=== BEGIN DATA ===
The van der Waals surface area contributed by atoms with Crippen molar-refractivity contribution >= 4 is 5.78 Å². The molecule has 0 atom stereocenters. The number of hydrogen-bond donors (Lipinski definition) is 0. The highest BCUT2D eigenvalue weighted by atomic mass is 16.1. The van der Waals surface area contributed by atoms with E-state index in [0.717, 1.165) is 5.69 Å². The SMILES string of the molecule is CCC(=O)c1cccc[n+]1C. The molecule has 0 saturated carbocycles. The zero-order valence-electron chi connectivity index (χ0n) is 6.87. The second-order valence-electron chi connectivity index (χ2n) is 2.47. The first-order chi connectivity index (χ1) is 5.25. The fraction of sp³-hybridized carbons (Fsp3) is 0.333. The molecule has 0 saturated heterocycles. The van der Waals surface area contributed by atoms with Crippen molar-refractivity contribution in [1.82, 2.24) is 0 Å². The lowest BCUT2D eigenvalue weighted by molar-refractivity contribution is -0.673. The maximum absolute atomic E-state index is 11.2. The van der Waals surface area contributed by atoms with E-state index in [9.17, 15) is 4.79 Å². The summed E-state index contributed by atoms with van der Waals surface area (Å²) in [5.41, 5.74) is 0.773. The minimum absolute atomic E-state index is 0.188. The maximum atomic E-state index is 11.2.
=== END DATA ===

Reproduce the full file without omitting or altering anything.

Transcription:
The van der Waals surface area contributed by atoms with Crippen molar-refractivity contribution >= 4 is 5.78 Å². The molecule has 0 atom stereocenters. The number of hydrogen-bond donors (Lipinski definition) is 0. The highest BCUT2D eigenvalue weighted by atomic mass is 16.1. The van der Waals surface area contributed by atoms with E-state index in [0.717, 1.165) is 5.69 Å². The SMILES string of the molecule is CCC(=O)c1cccc[n+]1C. The molecule has 0 saturated carbocycles. The zero-order valence-electron chi connectivity index (χ0n) is 6.87. The second-order valence-electron chi connectivity index (χ2n) is 2.47. The first-order chi connectivity index (χ1) is 5.25. The fraction of sp³-hybridized carbons (Fsp3) is 0.333. The molecule has 0 saturated heterocycles. The van der Waals surface area contributed by atoms with Crippen molar-refractivity contribution in [1.82, 2.24) is 0 Å². The lowest BCUT2D eigenvalue weighted by molar-refractivity contribution is -0.673. The maximum absolute atomic E-state index is 11.2. The van der Waals surface area contributed by atoms with E-state index in [9.17, 15) is 4.79 Å². The summed E-state index contributed by atoms with van der Waals surface area (Å²) in [5.41, 5.74) is 0.773. The minimum absolute atomic E-state index is 0.188. The maximum atomic E-state index is 11.2.